Published on Wednesday, 30 November -0001 00:00
Dear Trooper Kathy: Are farmers exempt from speed limit laws? I thought you could get a ticket for driving too slow. Can farmers drive on the highway? Aren't they supposed to drive on the shoulder?
Trooper Kathy says: WHOA! Slow down! Here are your answers.
There is a law about impeding traffic Ð FARMERS ARE NOT EXEMPT. If the motorist driving down the road is travelling less than the speed limit, he MUST give the vehicle(s) following, an opportunity to pass him. If there is oncoming traffic or you are traveling in a no-passing zone, there is no opportunity for them to pass. At this time, they must pull to the right and (by law) STOP to let the traffic go by. We do not allow for vehicles to drive down the shoulder of the road in Minnesota. I know it gets frustrating but try to be patient.
MN State Patrol asks motorists and farm equipment operators to safely share the road during harvest season.
Motorists traveling on Minnesota highways this fall need to be aware of large farm equipment transporting crops to markets, grain elevators and processing plants.
"Record harvests are being predicted this year," said Lt. Sean Meagher from the St. Cloud District State Patrol, "This means farmers will be making more trips than usual. Motorists need to be prepared to encounter these slow-moving farm vehicles, especially on rural, two-lane roads." Farm equipment is large and heavy, making it hard for operators to accelerate, slow down and stop. The machines also make wide turns and sometimes cross over the center line. In addition, farm vehicles can create large blind spots, making it difficult for operators to see approaching vehicles. All of these factors can cause serious crashes.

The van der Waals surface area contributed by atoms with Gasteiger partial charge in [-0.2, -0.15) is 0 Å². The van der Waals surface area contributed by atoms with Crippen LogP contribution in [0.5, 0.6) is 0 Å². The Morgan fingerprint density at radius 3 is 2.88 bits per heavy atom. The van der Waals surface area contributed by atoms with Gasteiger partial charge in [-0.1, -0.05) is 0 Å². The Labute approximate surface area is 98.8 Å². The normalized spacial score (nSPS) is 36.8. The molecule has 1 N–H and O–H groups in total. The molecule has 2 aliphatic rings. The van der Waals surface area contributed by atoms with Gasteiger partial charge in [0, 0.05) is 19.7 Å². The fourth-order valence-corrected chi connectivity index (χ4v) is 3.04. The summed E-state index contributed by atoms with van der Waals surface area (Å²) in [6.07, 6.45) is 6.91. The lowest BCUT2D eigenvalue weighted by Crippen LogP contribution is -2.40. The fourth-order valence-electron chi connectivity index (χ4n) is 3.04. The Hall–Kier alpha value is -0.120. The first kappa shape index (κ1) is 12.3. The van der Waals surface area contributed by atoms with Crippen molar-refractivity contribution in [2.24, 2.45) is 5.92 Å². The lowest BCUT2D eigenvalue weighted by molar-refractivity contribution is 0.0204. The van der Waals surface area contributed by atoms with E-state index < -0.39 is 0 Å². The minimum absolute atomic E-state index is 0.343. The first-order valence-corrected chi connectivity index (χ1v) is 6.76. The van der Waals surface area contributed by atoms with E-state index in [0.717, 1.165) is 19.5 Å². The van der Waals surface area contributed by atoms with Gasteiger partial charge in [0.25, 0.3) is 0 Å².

In 2009, there were 151 crashes on Minnesota roads involving farm vehicles, resulting in nine fatalities and 78 injuries; seven of the injuries were serious.
"The leading contributing crash factors in farm equipment/
vehicle crashes are inattention, speeding and unsafe passing," said
Lt. Meagher. "When approaching farm equipment, motorists should slow down and use extreme caution."
¥ Watch for debris dropped by trucks hauling crops and remember, it is safer to brake or drive through debris than to veer into oncoming cars or off the road.
¥ Wait for a safe place to pass.
¥ Wear safety belts.
¥ Drive with headlights on at all times.
Farm equipment operators should:
¥ Use lights and flashers to make equipment more visible.
¥ Use slow-moving vehicle emblems on equipment traveling less than 30 mph.
¥ Consider using a follow vehicle when moving equipment, especially at night.
If you have any questions regarding traffic safety and/or traffic laws, please e-mail her at
. Sgt. Pederson will not offer advice on specific situations or real events which involve law enforcement.